Four years later the second wine spark happened. By then I was working for Kodak and we had lived in Rochester, New York for a year and a half. This was the time I first discovered Finger Lakes Riesling and we spent many weekends tasting along the wine trails there. But it was not the local wines that produced this second spark but a well-known Napa Valley Cabernet. Over the previous 4 years I had read several wine books and had tasted a lot of wines. And while I still liked Zinfandel quite a bit drinking Lytton Springs vineyard as often as I could afford it, Cabernet Sauvignon was my latest obsession. I read all about the top Napa Valley Cabernets and drank Bordeaux as often as I could. I had received an award at work that was a gift certificate to a nice local restaurant with a very good wine list. I thought I might find a nice red Bordeaux to match with my prime rib as there were not a lot of California Cabernet on upstate New York wine lists even in the mid-1980′s.

Heitz Cellar Marthas Vineyard Cabernet 1974So imagine my surprise when I saw Heitz Cellars Martha’s Vineyard Cabernet from the 1974 vintage on the list. And it was even available by the glass at the absurd price of $25 for a small pour ($52 in 2012 dollars according to WolframAlpha). It took me only a millisecond to order this glass since we were spending Kodak’s money and I couldn’t imagine ever seeing this wine by the glass again (I haven’t). And the wine didn’t disappoint. I still remember the aromas of mint and eucalyptus that this vineyard is known for along with tobacco and a pleasing earthiness. In the mouth this wine defined Napa Cab to my developing palate. Cassis, blackberry, and spices finishing long with great balance. I can’t remember the level of tannin but I think they were still settling down as the wine was only 12 years old at the time I tasted it.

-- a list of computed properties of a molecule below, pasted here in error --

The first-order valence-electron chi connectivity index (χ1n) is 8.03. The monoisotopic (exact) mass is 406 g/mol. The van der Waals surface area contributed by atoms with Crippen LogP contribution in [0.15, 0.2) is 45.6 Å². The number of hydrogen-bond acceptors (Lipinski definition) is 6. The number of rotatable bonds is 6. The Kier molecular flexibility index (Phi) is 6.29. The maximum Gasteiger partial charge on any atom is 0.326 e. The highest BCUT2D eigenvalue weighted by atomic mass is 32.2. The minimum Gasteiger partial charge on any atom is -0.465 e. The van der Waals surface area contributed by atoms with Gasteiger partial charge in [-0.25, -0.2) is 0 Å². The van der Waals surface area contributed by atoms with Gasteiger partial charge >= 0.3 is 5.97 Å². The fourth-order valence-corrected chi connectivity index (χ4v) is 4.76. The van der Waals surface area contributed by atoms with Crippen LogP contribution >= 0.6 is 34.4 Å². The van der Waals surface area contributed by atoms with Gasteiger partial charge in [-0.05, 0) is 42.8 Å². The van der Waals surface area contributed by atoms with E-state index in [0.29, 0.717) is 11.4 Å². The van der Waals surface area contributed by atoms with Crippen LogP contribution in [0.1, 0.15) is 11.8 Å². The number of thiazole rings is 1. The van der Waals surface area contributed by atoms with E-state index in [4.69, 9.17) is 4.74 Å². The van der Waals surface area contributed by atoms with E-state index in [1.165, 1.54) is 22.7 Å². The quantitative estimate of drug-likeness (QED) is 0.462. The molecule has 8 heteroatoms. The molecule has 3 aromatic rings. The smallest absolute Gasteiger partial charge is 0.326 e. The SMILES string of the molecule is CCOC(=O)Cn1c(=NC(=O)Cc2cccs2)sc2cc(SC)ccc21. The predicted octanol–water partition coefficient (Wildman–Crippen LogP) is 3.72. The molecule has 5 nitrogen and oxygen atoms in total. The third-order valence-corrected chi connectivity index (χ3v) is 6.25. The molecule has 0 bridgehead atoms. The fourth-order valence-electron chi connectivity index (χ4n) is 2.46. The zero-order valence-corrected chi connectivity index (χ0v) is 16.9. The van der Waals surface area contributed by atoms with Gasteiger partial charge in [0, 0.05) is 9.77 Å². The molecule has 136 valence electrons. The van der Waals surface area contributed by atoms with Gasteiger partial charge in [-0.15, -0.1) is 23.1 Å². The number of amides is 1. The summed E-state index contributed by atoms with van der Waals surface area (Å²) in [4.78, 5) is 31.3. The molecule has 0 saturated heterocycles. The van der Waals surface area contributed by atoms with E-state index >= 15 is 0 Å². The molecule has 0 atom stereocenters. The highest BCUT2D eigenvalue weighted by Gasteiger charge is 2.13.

I would have liked to have revisited one or both of these wines but I’m afraid the Heitz Cab is selling for $800 a bottle and I would bet the current vintage of Grgich Hills Zinfandel is vastly different than the 1978 or 1979 I tasted at the winery. But I don’t think this matters much as these wines live in my memory as turning points that made me want to learn more about wine. Eventually this led me to start this blog in order to have a place to send friends who were always asking about which wines to buy.

Without Wine Blogging Wednesday I probably would not have told this story. Thanks go to the Corkdork for hosting and for a great theme. A lot has changed in the nearly 7 years I have participated in Wine Blogging Wednesday but there is nothing like it. Hopefully this will again be a monthly feature here if we get enough bloggers participating.